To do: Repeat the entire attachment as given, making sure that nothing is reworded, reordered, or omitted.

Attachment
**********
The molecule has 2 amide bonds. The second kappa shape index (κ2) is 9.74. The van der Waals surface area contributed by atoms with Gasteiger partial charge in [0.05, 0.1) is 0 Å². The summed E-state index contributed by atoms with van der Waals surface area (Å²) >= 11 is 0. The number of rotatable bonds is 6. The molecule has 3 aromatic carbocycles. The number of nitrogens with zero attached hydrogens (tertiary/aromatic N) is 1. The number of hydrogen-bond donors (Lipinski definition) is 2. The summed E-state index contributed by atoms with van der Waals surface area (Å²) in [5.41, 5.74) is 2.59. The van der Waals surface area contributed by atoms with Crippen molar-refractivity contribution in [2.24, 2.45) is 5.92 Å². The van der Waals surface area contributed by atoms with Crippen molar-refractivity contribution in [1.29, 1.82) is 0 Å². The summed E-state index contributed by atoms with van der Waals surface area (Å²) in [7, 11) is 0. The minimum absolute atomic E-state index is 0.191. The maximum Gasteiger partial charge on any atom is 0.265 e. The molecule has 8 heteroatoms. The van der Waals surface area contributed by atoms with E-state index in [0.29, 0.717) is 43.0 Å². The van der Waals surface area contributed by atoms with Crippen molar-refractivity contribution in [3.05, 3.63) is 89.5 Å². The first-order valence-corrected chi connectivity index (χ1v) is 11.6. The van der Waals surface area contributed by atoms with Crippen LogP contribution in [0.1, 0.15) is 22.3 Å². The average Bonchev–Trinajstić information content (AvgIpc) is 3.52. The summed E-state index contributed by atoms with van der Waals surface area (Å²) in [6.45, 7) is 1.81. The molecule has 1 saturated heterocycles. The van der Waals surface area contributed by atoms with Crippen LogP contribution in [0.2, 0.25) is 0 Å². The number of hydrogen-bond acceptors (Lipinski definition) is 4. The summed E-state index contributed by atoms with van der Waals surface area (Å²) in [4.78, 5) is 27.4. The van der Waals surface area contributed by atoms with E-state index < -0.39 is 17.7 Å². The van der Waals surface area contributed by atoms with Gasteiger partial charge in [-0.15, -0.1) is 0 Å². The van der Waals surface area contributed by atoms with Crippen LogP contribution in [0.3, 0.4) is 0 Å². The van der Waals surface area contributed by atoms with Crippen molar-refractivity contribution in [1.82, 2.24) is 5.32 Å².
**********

The molecule has 2 amide bonds. The second kappa shape index (κ2) is 9.74. The van der Waals surface area contributed by atoms with Gasteiger partial charge in [0.05, 0.1) is 0 Å². The summed E-state index contributed by atoms with van der Waals surface area (Å²) >= 11 is 0. The number of rotatable bonds is 6. The molecule has 3 aromatic carbocycles. The number of nitrogens with zero attached hydrogens (tertiary/aromatic N) is 1. The number of hydrogen-bond donors (Lipinski definition) is 2. The summed E-state index contributed by atoms with van der Waals surface area (Å²) in [5.41, 5.74) is 2.59. The van der Waals surface area contributed by atoms with Crippen molar-refractivity contribution in [2.24, 2.45) is 5.92 Å². The van der Waals surface area contributed by atoms with Crippen molar-refractivity contribution in [1.29, 1.82) is 0 Å². The summed E-state index contributed by atoms with van der Waals surface area (Å²) in [7, 11) is 0. The minimum absolute atomic E-state index is 0.191. The maximum Gasteiger partial charge on any atom is 0.265 e. The molecule has 8 heteroatoms. The van der Waals surface area contributed by atoms with E-state index in [0.29, 0.717) is 43.0 Å². The van der Waals surface area contributed by atoms with Crippen molar-refractivity contribution in [3.05, 3.63) is 89.5 Å². The first-order valence-corrected chi connectivity index (χ1v) is 11.6. The van der Waals surface area contributed by atoms with Crippen LogP contribution in [0.1, 0.15) is 22.3 Å². The average Bonchev–Trinajstić information content (AvgIpc) is 3.52. The summed E-state index contributed by atoms with van der Waals surface area (Å²) in [6.45, 7) is 1.81. The molecule has 1 saturated heterocycles. The van der Waals surface area contributed by atoms with Crippen LogP contribution in [0.2, 0.25) is 0 Å². The number of hydrogen-bond acceptors (Lipinski definition) is 4. The summed E-state index contributed by atoms with van der Waals surface area (Å²) in [4.78, 5) is 27.4. The van der Waals surface area contributed by atoms with E-state index < -0.39 is 17.7 Å². The van der Waals surface area contributed by atoms with Gasteiger partial charge in [-0.15, -0.1) is 0 Å². The van der Waals surface area contributed by atoms with Crippen LogP contribution in [0.3, 0.4) is 0 Å². The van der Waals surface area contributed by atoms with Crippen molar-refractivity contribution in [1.82, 2.24) is 5.32 Å².